Why are attractive faces preferred? : an electrophysiological test of averageness theory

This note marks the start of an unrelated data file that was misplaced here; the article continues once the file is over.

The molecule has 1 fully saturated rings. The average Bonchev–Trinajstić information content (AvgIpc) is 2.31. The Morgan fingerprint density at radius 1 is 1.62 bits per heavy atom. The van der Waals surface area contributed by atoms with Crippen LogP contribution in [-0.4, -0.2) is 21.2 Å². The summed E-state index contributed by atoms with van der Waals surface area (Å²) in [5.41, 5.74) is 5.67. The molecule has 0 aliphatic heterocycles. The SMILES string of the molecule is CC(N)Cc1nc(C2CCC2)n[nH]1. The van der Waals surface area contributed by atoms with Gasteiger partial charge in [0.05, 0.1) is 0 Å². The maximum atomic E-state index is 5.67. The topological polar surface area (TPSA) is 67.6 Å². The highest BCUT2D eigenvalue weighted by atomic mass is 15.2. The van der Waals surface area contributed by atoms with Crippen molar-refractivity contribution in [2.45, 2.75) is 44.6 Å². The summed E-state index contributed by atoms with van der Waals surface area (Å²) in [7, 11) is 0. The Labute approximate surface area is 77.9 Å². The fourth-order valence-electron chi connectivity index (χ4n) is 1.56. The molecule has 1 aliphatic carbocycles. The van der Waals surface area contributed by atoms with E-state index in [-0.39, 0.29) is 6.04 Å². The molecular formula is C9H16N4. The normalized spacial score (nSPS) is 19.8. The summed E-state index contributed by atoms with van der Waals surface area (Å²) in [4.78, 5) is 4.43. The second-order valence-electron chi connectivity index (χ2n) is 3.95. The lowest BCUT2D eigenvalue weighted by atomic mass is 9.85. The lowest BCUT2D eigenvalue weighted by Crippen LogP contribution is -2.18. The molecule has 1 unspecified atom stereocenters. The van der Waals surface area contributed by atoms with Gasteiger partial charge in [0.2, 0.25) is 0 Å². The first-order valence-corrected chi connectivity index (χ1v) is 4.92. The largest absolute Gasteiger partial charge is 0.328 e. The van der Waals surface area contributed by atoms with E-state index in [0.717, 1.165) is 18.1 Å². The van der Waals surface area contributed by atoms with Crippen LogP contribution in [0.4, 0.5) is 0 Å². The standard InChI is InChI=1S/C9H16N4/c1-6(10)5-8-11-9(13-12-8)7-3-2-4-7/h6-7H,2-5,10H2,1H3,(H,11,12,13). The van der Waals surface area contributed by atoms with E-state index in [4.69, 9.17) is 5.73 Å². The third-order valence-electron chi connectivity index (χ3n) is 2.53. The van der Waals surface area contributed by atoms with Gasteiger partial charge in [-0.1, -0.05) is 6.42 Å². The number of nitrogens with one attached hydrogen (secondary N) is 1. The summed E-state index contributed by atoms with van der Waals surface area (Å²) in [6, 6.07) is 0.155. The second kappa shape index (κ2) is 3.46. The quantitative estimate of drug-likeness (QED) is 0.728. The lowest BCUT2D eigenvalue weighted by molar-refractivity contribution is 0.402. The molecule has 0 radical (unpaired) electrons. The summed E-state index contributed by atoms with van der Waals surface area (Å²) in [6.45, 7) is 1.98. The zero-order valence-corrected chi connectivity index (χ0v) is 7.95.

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Numerous studies provide evidence that 6-month-old infants have visual preferences for faces judged by adults to be attractive well before these preferences might be acquired through socialization mechanisms (e.g. Langlois et al., 1987; Slater et al., 1998). Why do infants and adults prefer attractive faces? Averageness theory asserts that attractive faces are more 'average' in configuration and closely resemble the mean of a population of faces and are thus more familiar, typical, and 'face-like', than faces that deviate (e.g., unattractive faces) from the average configuration (Langlois & Roggman, 1990). When faces are averaged together, the resulting average configuration is judged to be highly attractive (e.g., Langlois & Roggman, 1990). Fluency theories suggest that fluent processing of prototypical exemplars (e.g., attractive faces, averaged faces) evokes positive affect (e.g., Winkielman et al., 2003). Therefore, because adults and even 6-month-olds can form prototypes of the faces they experience (e.g., Rubenstein et al., 1999), they may prefer attractive faces because they are more prototypical, and thus, more quickly and easily processed than less attractive faces. I tested fifty 6-month-old infants and forty-four adults and used event-related potentials (ERP) to record their brain activity in response to averaged, attractive, and unattractive faces. Consistent with averageness and fluency theories, results revealed lower amplitudes and shorter latencies to less attractive faces in infant and adult ERP components associated with face processing. Infant ERPs also showed a pattern of activity that suggested that attractive faces are processed as familiar compared to less attractive faces. The results suggest that more attractive faces are more fluently processed than less attractive faces and thus, both infants and adults may prefer attractive faces because they are more quickly and easily processed.